1. First thing in the morning, sit quietly with your eyes closed, breathe deeply and allow yourself to find a quality you want more of in your day. Joy, patience, gratitude, truth, courage – these are some possibilities to get you started. Just be sure to think in terms of experiences that you hold within rather than those which are dictated by externals. In other words, there is a difference between celebrating or seeing the abundance that already exists in your life, and wanting more.
  2. Once you have chosen the focus quality for the day, write the word with your non-dominant hand in a deliberate manner seven (7) times.
  3. Give yourself permission to have and to notice that quality as it appears throughout the course of the day.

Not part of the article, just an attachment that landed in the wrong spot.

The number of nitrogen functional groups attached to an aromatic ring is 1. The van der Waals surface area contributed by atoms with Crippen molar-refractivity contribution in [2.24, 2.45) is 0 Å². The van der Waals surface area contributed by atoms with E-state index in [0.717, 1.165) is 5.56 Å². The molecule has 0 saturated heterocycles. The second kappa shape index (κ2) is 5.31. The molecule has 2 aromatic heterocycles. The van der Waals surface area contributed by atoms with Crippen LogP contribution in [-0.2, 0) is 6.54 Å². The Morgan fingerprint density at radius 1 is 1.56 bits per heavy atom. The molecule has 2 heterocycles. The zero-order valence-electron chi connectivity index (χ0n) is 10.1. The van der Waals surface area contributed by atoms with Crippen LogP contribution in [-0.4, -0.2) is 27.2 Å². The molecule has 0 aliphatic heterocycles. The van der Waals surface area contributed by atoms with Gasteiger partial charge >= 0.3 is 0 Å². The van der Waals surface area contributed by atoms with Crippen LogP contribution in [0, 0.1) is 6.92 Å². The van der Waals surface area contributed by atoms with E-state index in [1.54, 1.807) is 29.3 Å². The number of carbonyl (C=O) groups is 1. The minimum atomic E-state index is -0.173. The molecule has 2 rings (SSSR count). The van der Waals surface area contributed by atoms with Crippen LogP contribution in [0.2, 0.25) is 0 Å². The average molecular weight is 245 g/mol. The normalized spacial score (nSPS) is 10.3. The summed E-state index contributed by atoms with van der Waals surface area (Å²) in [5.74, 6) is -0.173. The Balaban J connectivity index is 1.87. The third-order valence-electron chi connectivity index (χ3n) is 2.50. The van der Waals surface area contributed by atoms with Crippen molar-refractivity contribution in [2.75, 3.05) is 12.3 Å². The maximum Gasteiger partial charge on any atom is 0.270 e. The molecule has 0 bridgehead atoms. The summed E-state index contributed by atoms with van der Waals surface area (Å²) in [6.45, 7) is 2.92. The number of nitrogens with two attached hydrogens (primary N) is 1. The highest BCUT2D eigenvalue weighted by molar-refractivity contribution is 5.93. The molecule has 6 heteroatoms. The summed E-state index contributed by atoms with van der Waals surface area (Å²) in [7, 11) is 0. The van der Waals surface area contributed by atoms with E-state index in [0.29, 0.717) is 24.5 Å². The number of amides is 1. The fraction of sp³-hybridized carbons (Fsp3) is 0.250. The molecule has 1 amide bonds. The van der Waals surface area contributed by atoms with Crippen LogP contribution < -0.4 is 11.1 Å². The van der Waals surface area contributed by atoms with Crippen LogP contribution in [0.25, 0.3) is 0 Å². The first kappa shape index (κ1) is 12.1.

4. Before you go to bed at night, write the same word on the same page with your dominant hand, allowing yourself to reflect on how your intention manifested during the day.

02Your Script

 

Solar Science 2a

Featured Image Credit: Hinode/XRT, NASA

This is Part 1 of a double feature in preparation for the upcoming total solar eclipse on 21 August; Part 2 will follow later this week. Featured guest Barry Snyder crosses over into the spiritual realm with a discussion of the Fire element, first from his perspective as a US Forest Service fire watcher in the coastal wilderness just south of the California-Oregon state line, and then from his perspective as a spiritual seeker within the astrological framework. Also included is an overview of the Perseid meteor shower and an observance of the 72nd anniversary of the bombing of Hiroshima and Nagasaki. Benjamin the Donkey makes a brief appearance, and Sequitur theme music is by Zympht.

Solar Science 1

Featured Image Credit: Coronal Mass Ejection, NASA/GSFC/Solar Dynamics Observatory